SEOUL, South Korea — U.S. Secretary of State John Kerry on Monday accused North Korea of a litany of crimes and atrocities while reassuring South Korea of America's "ironclad" security commitments.
Kerry blamed North Korea for continuing to break promises, make threats and "show flagrant disregard for international law" by continuing provocative nuclear and missile activity while oppressing its own people. He said North Korea's "horrific conduct" must be exposed and vowed to ratchet up pressure on Pyongyang to change its behavior, particularly since it has rebuffed repeated attempts to restart denuclearization negotiations.
"They have grown the threat of their program and have acted with a kind of reckless abandon," Kerry said, referring to North Korea and its leadership, less than a week after South Korea's spy agency said North Korean leader Kim Jong Un ordered his defense chief executed with an anti-aircraft gun for complaining about the young ruler, talking back to him and sleeping during a meeting Kim presided over.
That allegation, if true, adds to concerns about the erratic nature of Kim's rule, particularly after Pyongyang claimed last weekend it had successfully test-fired a newly developed ballistic missile from a submarine.
Kerry called the reported killing just the latest in a series of "grotesque, grisly, horrendous, public displays of executions on a whim and fancy." He said that if such behavior continued, calls would grow in the international community for North Korea to be referred to the International Criminal Court.
South Korean Foreign Minister Yun Byung-se said "the severity of recent threats and provocations" made it essential to bolster the security relationship.
The actions come despite a recent U.S. diplomatic overture to North Korea to discuss resuming denuclearization talks that have been stalled for the past three years. The U.S. quietly proposed a meeting with North Korea in January, before the U.S. and South Korea began annual military exercises that North Korea regards as a provocation. The two sides, however, failed to agree on who could meet and where.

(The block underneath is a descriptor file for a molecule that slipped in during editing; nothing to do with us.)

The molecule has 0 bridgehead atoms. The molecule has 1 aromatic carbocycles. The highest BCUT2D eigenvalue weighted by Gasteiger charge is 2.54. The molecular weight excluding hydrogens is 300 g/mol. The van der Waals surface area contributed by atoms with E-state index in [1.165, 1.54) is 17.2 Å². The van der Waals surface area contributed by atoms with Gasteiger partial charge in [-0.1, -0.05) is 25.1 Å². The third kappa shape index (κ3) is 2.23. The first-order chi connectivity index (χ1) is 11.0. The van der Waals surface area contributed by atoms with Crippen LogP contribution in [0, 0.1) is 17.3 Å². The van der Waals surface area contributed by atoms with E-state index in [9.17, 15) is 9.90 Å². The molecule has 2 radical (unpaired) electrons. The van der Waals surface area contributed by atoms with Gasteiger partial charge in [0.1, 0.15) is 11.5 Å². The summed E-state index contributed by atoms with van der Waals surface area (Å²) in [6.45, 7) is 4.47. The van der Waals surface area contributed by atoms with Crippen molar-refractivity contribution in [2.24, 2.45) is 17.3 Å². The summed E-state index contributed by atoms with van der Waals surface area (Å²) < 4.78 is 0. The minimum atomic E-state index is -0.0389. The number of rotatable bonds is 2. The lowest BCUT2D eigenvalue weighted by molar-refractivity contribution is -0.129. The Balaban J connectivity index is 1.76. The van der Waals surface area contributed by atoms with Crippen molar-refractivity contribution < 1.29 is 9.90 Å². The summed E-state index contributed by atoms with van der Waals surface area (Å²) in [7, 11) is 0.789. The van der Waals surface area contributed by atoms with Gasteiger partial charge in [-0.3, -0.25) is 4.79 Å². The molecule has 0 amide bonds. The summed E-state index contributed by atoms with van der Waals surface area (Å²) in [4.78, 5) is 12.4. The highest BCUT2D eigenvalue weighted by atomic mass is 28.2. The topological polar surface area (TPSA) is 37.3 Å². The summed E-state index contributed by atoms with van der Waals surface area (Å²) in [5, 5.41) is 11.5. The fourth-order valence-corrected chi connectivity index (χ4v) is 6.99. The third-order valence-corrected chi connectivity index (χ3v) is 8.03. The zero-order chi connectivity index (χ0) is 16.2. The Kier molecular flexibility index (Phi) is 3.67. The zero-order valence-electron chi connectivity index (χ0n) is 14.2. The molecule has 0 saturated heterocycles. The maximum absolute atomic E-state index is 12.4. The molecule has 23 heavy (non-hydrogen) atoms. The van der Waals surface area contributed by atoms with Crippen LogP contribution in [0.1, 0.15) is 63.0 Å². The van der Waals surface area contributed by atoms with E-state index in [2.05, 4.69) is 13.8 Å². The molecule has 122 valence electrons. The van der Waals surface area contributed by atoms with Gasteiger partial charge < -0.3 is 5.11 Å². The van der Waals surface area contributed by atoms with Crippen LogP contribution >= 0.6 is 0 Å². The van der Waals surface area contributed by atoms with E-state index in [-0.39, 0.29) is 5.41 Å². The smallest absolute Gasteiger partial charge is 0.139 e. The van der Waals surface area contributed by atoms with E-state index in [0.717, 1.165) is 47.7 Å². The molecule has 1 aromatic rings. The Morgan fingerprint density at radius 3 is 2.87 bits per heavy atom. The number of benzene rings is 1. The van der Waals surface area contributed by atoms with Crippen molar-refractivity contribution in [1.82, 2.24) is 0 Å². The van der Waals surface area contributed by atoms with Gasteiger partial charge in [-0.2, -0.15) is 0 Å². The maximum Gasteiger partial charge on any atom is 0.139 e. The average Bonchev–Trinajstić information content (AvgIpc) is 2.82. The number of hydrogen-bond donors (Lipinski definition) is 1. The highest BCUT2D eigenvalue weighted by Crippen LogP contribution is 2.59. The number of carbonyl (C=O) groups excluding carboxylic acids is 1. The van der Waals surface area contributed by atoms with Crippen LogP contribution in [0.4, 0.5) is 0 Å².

Kerry noted North Korea's refusal to return to the table, saying "all they are doing now is isolating themselves further and creating greater risks to the region and to their own country." He said the U.S. remained open to talks but only if "we .... have some indication from the leader of North Korea that they are serious about engaging on the subject of their nuclear program."
Kerry also expressed hope that the successful conclusion of a nuclear deal with Iran would send a positive message to North Korea to restart negotiations on its own atomic program. Kerry said he believed an Iran agreement could have "a positive influence" on North Korea, because it would show that giving up nuclear weapons improves domestic economies and ends isolation.
"Perhaps that can serve as an example to North Korea about a better way to move, a better way to try and behave," he said.
International negotiators are rushing to finalize a nuclear deal with Iran by the end of June under which Iran's program would be curbed to prevent it from developing atomic weapons in exchange for the lifting of international sanctions that have crippled its economy.
International nuclear talks with North Korea, which has already developed atomic weapons despite previous attempts to forestall it, broke down in early 2009. A 2012 food-for-nuclear-freeze deal between Pyongyang and Washington fell apart soon after being settled. The North has continued atomic tests and other belligerent behavior, including ballistic missile launches.
North Korea conducted its first nuclear test in 2006 and is now believed to have at least 10 such weapons despite some of the toughest international sanctions in existence. It conducted its third nuclear test in February 2013, and U.S.-based experts forecast that it could increase its nuclear arsenal to between 20 and 100 weapons by 2020.
In addition to talks on issues related to North Korea, Kerry in Seoul will be laying the groundwork for a visit to Washington in June of South Korean President Park Geun-hye.
Kerry is to deliver a speech on cyber security and related issues. Both North Korea and China pose major cyber security challenges. South Korea has faced hacking attacks it has blamed on North Korea, and the United States accuses the North of being behind the massive attack on Sony Pictures last year that resulted in new U.S. sanctions.
Kerry will use the opportunity to lay out U.S. efforts to combat the threats and to stress the importance of a free and open internet, according to U.S. officials.